If you’ve been to a benefits industry conference lately, you likely heard someone mention the social determinants of health. It’s a trending topic among benefits industry professionals, but what does it really mean for employee benefits? Does this social science term apply to enterprise businesses? Let’s find out.
Think about the conditions you face each day as you go about your life. What kind of neighborhood do you live in? What’s your work environment like? How does your financial situation affect your daily health?
Social determinants of health are a set of conditions that affect your health based on where you live, work, learn, play, and experience life. Sometimes abbreviated as “SDOH,” social determinants of health include things like income level/poverty, access to education, access to healthcare, access to healthy foods, safety and security, and more.
We know from social science research that people living in impoverished areas have poor health outcomes compared to people living in middle class or upper middle-class neighborhoods. Lower income individuals and families may experience higher instances of chronic conditions, poor nutrition, increased likelihood of childhood diseases, and inconsistent access to medical care and coverage. Recognizing, measuring, and addressing social determinants of health not only helps improve population health as a whole, but also helps address health equity.
The word “determinants” can be controversial in some circles. Many anti-poverty activists feel that health is not determined by social status and conditions, but the equal access to healthcare system would lead to equal outcomes for those born into or living in poverty.
So why do social determinants of health keep coming up at benefits conferences? Artemis Health gets questions from enterprise clients about how to measure these factors and how they influence population health. Our clients come from all industries and their employees come from all backgrounds and parts of the country. You’ll see very different health profiles for populations from white-collar offices in San Francisco than you would at, say, an industrial manufacturing plant in rural Appalachia.
Benefits program managers want to get a sense for population health over time, over geography, and compared to other populations so they can implement the right programs for the right people. Here’s an example.
We worked with an Artemis client, a large trucking and logistic company, to look closely at the top health conditions affecting their population. Since many employees are professional drivers, the “social determinant” affecting them is a sedentary work environment with long hours and sporadic access to healthy meals.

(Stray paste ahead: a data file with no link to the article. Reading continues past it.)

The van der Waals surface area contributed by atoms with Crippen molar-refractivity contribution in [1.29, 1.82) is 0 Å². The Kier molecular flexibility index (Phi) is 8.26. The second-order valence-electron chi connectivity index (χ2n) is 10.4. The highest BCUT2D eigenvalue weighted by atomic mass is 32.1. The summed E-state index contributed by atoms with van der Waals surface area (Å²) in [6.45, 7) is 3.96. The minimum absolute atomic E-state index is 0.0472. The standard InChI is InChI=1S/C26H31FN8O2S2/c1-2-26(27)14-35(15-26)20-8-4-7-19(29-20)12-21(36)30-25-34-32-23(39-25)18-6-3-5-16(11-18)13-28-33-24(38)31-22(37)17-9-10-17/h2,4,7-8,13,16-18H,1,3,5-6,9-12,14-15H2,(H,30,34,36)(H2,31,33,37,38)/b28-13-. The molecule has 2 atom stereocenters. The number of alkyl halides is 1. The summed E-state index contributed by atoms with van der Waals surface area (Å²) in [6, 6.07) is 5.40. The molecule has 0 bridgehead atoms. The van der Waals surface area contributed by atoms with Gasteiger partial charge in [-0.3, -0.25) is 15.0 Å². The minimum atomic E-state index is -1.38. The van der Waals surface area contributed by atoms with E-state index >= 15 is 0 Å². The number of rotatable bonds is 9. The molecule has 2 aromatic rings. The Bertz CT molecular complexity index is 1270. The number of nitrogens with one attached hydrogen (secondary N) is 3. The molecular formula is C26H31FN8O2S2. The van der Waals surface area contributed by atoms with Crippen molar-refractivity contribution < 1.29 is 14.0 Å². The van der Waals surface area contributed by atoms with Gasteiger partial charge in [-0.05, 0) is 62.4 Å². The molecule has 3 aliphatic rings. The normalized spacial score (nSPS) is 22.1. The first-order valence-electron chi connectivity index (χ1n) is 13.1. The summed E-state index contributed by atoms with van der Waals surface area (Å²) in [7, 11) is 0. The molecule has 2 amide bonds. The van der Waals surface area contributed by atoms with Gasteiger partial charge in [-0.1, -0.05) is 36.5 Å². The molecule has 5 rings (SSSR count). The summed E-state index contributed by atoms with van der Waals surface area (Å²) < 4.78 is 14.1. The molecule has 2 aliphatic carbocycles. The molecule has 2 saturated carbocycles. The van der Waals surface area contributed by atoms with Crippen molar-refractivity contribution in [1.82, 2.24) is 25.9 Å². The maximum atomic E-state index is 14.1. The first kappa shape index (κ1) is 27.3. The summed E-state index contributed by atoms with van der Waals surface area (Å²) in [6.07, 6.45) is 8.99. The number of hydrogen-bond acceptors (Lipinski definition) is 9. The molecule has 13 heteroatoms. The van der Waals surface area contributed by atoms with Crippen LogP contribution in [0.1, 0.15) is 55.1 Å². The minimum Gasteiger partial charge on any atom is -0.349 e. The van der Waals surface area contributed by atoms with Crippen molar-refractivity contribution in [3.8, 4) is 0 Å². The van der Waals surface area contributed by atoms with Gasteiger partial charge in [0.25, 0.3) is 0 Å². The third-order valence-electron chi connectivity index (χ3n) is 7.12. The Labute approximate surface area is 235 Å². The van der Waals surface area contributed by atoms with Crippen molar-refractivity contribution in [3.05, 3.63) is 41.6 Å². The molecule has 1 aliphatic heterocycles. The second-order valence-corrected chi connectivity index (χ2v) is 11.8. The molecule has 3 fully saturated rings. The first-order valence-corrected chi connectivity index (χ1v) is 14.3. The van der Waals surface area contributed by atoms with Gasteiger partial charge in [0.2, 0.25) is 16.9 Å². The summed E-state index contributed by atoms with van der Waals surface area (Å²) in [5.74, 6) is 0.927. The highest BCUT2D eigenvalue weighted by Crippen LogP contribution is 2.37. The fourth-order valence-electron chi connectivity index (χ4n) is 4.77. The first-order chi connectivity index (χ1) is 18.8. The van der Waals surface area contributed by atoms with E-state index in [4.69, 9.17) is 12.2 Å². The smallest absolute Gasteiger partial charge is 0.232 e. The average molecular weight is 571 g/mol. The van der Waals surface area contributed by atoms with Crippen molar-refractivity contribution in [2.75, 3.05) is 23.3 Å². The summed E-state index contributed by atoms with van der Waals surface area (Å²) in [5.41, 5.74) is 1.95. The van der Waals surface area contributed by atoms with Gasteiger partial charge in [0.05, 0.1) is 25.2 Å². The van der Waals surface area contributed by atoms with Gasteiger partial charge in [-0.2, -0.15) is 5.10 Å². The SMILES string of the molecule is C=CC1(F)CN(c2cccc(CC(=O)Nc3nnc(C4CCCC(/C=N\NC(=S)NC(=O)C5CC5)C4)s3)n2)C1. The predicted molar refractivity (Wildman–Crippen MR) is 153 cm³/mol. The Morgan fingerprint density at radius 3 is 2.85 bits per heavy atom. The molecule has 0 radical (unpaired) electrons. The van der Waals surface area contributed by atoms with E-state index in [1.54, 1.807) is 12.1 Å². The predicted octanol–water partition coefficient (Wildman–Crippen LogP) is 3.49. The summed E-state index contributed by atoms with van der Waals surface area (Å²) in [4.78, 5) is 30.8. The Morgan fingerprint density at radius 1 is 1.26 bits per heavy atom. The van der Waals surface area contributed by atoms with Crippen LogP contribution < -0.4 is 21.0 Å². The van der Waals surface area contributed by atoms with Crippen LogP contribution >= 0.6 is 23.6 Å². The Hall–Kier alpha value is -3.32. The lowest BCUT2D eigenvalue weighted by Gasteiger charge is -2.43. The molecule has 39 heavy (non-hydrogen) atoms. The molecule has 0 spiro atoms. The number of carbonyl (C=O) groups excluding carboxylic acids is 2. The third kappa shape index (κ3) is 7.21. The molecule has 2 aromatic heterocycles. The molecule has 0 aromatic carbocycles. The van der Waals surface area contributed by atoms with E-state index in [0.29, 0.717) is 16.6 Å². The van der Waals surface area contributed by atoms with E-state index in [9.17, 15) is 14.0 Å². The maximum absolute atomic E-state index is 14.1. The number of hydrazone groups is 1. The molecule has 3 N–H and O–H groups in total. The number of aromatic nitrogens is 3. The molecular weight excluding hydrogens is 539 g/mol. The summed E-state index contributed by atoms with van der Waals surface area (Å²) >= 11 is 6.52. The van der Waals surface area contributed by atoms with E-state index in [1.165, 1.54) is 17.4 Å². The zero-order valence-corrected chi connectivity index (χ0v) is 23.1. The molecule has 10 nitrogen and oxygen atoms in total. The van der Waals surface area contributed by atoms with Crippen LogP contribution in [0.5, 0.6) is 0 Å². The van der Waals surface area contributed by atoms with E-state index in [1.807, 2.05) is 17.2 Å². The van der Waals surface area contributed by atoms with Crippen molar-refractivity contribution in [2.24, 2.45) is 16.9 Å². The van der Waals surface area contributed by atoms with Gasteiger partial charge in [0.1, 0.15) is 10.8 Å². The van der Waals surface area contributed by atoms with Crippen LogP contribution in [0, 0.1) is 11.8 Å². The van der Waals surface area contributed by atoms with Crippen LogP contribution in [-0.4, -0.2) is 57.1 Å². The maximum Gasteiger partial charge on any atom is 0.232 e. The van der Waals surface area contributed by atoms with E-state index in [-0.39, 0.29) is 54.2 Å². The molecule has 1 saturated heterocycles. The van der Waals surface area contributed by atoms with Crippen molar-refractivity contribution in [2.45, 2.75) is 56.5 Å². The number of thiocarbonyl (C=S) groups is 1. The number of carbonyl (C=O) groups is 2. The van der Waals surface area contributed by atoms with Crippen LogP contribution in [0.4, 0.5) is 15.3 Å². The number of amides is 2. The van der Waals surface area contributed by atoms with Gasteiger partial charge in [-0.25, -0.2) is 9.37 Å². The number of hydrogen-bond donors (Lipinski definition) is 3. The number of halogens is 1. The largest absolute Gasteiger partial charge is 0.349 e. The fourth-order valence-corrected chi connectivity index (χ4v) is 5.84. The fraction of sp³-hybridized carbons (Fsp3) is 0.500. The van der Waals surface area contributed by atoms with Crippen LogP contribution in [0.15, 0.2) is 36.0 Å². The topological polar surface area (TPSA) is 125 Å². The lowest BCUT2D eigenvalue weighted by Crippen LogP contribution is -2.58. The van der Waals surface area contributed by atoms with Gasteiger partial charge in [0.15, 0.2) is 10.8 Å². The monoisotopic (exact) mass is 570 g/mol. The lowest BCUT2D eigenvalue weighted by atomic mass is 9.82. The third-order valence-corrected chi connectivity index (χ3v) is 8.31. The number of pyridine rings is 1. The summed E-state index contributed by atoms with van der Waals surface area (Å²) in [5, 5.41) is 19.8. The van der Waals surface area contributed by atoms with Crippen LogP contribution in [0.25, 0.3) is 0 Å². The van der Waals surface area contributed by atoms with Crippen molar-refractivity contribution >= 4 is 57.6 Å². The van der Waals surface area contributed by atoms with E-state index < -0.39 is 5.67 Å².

The benefits team suspected they had a growing problem with Type II diabetes, a chronic condition that affects nearly 10% of the U.S. adult population. They partnered with Artemis to find insights into their population’s diabetes prevalence and costs and make plans to help these members get the care they need.
When we analyzed the demographics of their population, we found that the majority of subscribers were male, and their home states stretched all over the country. 72% of the diabetes claimants in the population are male, and the largest age group is 50-59 years old.
Additionally, we calculated the costs associated with members who have either a medical diagnosis of Type II diabetes or were taking a prescription for Type II diabetes.
Members with diabetes are often suffering from comorbid conditions as well, which contributed to our finding that these folks are incurring costs 2.5 times higher than other members.
The client teamed up with their benefits consultant and a diabetes care management program to help these members with managing their disease. The program engages members through testing, monitoring, frequent check-ins, and nursing staff to help direct appropriate care. It’s a flexible program that also takes into account the lifestyles of the members, helping them stay in touch with a care management team while on the road. In this way, social determinants of health helped the employee benefits team find a gap in their benefits program and better serve their population.
Healthcare data analytics can help benefits teams measure, track, and plan for social determinants of health. In the example with the trucking company above, Artemis helped the client look across multiple data feeds to find the information they needed to address employee health. Here are some common metrics to look for in your data analytics platform related to social determinants of health:
A robust data warehouse and analytics tools can help benefits leaders keep track of social determinants of health like those listed above and many more. It’s especially important to look at these metrics in combination with one another; if your data analytics platform doesn’t allow you to compare both dental and medical in one report, you should be shopping for a new tool.
While social determinants of health are trendy and buzzing in our industry right now, this isn’t the “Holy Grail” of benefits analytics. There are lots of trusted measures for population health, like risk scores and benchmarks. Plus, these metrics will constantly shift as members of your population improve their lives, move to new neighborhoods, float between income levels, and change their circumstances.
Additionally, some employers are using other non-traditional data to keep up with their population’s needs. This recent case study is a great example — we look closely at one employers efforts to determine employee health via on-site factory floor visits. While social determinants of health are certainly an interesting new avenue for health measurement in the benefits industry, it’s just one tool in a larger toolbox of techniques and strategies that successful benefits leaders are using to create healthier, happier members.